FIG. 6 is a block diagram schematic of a lattice filter suitable for embodying the inventive aspects described in connection with FIG. 5.
A typical delay lattice filter embodiment is depicted in the schematic diagram of FIG. 4. The delay lattice filter includes a plurality of cascadedly coupled lattice stages S1, S2, S3, . . . , Sn. Range sampled echo signals of successive interpulse periods may be input to the lattice filter at the input line 50 thereof. Each lattice stage Si is adapted to operate on the range cell samples of first and second complex signal inputs denoted as VF and VR, respectively. Each lattice stage S1 through Sn includes a delay function T1 through Tn, respectively. In each case, the delay function delays the second complex signal VR over a time interval to render the delayed range cell samples thereof, denoted as V'R, corresponding to a previous IPP, coherent with the range cell samples of the first complex signal input VF corresponding to a current IPP.
Each stage includes weighting coefficients pi and qi for weighting the delayed second complex signal V'Ri and the first complex signal VFi, respectively. Generally, summing units AFi and ARi are included in each lattice stage Si for combining signals. For example, the summer AFi may combine the range cell samples of the first complex signal VF corresponding to a current IPP with the coherent weighted range cell samples of the delayed second complex signal V'R to form a first complex signal output of the lattice stage which becomes the first complex signal input of the next stage coupled cascadedly therewith. Similarly, the summer ARi may combine each range cell sample of the delayed second complex signal V'R corresponding to a current IPP with the coherent weighted range cell samples of the first complex signal VF to form a second complex signal output of the lattice stage which becomes the second complex signal input to the next stage cascadedly coupled therewith. The output of the lattice filter results from the final combination of signals in the summer AFn.
The block diagram schematic of FIG. 5 depicts a suitable embodiment of an exemplary stage i of an adaptive lattice filter in accordance with the broad principles of the present invention. Disposed in the lattice stage i is a computing section 60 which includes the separate sections 62 and 64 for independently computing the first coefficient signal pi and the second coefficient signal qi, respectively, for each of the range samples j corresponding to a current interpulse period.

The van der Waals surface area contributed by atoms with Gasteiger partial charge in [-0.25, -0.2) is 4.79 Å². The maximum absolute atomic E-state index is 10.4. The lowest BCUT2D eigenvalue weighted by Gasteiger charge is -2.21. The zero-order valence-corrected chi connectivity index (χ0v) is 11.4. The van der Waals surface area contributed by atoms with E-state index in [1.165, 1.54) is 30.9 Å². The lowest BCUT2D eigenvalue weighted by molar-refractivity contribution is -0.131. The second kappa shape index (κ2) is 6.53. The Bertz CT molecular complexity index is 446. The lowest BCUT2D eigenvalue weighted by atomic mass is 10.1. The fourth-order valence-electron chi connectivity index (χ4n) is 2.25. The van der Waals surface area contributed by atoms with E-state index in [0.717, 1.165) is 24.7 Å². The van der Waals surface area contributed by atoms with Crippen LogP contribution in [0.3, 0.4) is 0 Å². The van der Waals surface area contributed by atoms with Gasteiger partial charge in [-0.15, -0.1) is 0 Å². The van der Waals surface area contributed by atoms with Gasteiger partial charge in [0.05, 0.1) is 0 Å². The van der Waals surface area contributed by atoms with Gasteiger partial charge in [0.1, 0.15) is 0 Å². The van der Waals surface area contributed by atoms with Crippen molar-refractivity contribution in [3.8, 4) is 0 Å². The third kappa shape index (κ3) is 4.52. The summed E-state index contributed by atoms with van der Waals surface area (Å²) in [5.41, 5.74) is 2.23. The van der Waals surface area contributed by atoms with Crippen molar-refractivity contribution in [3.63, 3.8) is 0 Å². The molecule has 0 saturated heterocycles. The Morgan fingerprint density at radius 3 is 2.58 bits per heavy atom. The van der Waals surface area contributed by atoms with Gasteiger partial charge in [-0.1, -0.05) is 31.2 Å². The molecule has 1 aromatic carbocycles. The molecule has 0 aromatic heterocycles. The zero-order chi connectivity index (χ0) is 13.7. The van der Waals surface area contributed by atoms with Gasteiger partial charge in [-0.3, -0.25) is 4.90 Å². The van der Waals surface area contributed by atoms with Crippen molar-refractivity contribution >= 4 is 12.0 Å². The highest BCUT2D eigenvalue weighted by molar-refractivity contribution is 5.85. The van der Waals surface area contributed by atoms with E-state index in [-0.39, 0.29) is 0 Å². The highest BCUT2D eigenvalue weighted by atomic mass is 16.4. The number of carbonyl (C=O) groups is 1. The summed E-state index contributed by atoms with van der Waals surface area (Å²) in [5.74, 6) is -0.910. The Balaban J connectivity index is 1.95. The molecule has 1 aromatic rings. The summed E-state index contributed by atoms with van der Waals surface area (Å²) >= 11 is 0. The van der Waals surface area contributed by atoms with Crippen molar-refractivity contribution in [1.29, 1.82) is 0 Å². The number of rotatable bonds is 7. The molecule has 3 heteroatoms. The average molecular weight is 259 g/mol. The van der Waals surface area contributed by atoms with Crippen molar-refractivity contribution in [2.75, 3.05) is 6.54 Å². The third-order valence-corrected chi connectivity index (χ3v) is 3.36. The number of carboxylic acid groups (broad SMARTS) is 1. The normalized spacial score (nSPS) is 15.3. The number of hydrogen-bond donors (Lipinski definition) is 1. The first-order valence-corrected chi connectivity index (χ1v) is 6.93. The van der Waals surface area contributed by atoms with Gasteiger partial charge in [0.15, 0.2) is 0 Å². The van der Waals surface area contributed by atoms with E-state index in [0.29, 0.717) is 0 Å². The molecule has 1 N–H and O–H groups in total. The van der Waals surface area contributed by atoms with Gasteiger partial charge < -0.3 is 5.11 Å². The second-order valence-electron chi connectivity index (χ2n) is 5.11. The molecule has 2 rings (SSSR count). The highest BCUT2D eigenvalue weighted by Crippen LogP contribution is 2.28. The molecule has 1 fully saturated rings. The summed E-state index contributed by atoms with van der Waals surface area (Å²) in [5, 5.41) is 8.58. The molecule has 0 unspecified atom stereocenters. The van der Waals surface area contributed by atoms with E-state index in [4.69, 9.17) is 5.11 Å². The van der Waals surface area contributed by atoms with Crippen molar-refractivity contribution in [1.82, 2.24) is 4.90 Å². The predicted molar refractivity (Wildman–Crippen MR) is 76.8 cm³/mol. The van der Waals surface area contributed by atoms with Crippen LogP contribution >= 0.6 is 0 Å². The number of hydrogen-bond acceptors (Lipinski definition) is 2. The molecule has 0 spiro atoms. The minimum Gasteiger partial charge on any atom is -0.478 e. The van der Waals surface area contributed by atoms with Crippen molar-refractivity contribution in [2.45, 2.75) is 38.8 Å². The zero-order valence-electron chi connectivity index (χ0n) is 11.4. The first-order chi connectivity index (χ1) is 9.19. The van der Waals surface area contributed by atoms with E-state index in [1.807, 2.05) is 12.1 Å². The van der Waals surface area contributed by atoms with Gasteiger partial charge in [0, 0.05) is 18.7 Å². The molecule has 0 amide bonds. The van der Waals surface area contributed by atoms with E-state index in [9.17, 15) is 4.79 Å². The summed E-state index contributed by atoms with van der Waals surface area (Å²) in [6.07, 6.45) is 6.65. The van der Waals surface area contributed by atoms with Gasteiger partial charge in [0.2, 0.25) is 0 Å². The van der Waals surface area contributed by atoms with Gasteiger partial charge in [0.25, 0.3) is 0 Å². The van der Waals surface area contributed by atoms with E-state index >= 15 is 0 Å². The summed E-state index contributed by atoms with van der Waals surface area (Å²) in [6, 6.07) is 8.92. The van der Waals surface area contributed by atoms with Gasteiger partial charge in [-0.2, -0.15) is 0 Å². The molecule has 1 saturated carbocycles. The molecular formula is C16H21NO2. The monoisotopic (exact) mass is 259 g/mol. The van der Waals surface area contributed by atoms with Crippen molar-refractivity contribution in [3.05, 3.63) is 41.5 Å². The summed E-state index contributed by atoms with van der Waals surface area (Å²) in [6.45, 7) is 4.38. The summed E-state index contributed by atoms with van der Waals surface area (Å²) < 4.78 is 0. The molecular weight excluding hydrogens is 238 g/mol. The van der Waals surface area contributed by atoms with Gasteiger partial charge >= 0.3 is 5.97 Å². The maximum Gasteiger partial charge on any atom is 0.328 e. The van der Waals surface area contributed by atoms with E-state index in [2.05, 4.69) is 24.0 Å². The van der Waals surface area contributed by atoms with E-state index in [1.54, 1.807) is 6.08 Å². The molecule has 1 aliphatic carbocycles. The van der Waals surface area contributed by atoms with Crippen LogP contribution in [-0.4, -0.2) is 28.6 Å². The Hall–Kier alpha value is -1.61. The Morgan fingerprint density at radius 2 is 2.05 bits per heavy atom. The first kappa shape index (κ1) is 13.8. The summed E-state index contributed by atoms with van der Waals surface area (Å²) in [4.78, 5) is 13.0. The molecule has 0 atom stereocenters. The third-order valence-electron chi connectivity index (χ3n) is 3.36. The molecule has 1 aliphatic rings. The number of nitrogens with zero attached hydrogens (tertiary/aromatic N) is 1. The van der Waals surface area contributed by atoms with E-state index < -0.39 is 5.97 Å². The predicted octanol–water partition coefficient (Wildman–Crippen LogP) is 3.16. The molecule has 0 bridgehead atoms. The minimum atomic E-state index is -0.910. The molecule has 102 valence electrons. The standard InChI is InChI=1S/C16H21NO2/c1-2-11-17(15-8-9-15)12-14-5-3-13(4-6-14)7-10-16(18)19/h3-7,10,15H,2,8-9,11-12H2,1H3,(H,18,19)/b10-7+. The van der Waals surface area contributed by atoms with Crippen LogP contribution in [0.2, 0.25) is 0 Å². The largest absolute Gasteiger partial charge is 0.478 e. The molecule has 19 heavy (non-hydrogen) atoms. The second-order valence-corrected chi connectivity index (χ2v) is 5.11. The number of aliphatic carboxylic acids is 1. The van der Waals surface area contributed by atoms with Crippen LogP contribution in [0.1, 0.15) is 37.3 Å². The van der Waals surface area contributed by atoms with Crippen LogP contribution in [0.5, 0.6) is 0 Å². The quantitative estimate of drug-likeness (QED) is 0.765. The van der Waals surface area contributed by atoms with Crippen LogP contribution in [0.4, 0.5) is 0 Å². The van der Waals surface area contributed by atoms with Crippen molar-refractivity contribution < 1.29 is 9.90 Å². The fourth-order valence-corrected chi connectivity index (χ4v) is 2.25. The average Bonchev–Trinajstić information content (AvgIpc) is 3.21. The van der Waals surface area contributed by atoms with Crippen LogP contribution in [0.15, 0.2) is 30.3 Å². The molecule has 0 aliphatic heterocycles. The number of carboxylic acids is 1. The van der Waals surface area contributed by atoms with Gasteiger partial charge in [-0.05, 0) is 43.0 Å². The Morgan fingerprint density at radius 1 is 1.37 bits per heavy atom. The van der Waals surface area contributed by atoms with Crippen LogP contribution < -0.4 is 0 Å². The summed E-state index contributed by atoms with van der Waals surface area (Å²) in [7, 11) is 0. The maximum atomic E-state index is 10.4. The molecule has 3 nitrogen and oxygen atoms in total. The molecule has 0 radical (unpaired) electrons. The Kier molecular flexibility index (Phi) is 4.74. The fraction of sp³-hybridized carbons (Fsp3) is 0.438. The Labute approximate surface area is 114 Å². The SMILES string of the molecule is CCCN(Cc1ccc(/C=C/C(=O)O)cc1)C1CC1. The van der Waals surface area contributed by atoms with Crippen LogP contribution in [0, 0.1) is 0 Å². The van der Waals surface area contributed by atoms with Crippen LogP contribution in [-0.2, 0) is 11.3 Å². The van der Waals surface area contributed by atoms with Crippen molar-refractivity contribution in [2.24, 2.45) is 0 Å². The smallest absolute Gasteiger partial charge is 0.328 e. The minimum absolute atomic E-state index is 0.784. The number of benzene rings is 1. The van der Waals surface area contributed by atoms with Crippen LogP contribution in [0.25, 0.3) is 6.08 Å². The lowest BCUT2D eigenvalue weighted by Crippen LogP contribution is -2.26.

The first coefficient pi may be calculated in the computing section 62 in accordance with the following formula: ##EQU1## Where * represents complex conjugate and < > represents an estimate of the expected value.
In accordance with equation (1), the computing section 62 may include a complex conjugate function 66 for taking the complex conjugate of each range cell sample j of the delayed second complex signal V'Rij and conducting the resulting signal 68 to an input of each of two multiplier units 70 and 72. The other input of multiplier 70 may be coupled to the first complex signal VFi and the other input of the multiplier 72 may be coupled to the signal V'Ri. The product signal outputs of the multipliers 70 and 72 may be provided respectively to corresponding estimating devices 74 and 76 which operate independently on a common multiplicity n of coherent range cell samples of the corresponding product signals provided thereto.
The estimating devices 74 and 76 may operate as a range cell sliding window function to derive the expected numerator and denominator signals (refer to eq. 1) of their corresponding product signal inputs for each range cell sample j delayed by an average of n/2 range cell samples. The derivation may or may not include the range cell sample j. In the present embodiment, finite impulse response (FIR) filters are used for the estimating devices 74 and 76. Each finite impulse response filter has an impulse response over a sliding window of range cells which straddle the range cell j for which the associated expected product signal is being estimated in each case. The expected numerator and denominator signals representative of their corresponding product signals are divided in unit 78 in accordance with equation (1) to provide the first coefficient signal pij.
The second coefficient signal qi may be calculated in the computing section 64 in accordance with the following formula: ##EQU2##
Where * represents complex conjugate and < > represents an estimate of the expected value.
In accordance with eg. (2), the second computing section 64 has a similar arrangement of computational blocks as that of the first computing section 62. Accordingly, the computing blocks of section 64 are arranged to satisfy the formula (2) to produce a second coefficient signal qij.
While finite impulse response filters are proposed for use in the present embodiment for deriving a statistical average from a multiplicity of range cell signal samples, it is understood that other ensemble range cell signal averaging methods may be used to estimate the expected product values without deviating from the broad principles of the present invention. One such method is commonly referred to as the decaying exponential filter which functions in accordance with the following formula.
Ai:=Ai+R·(VRi '*·VFi -Ai) (3)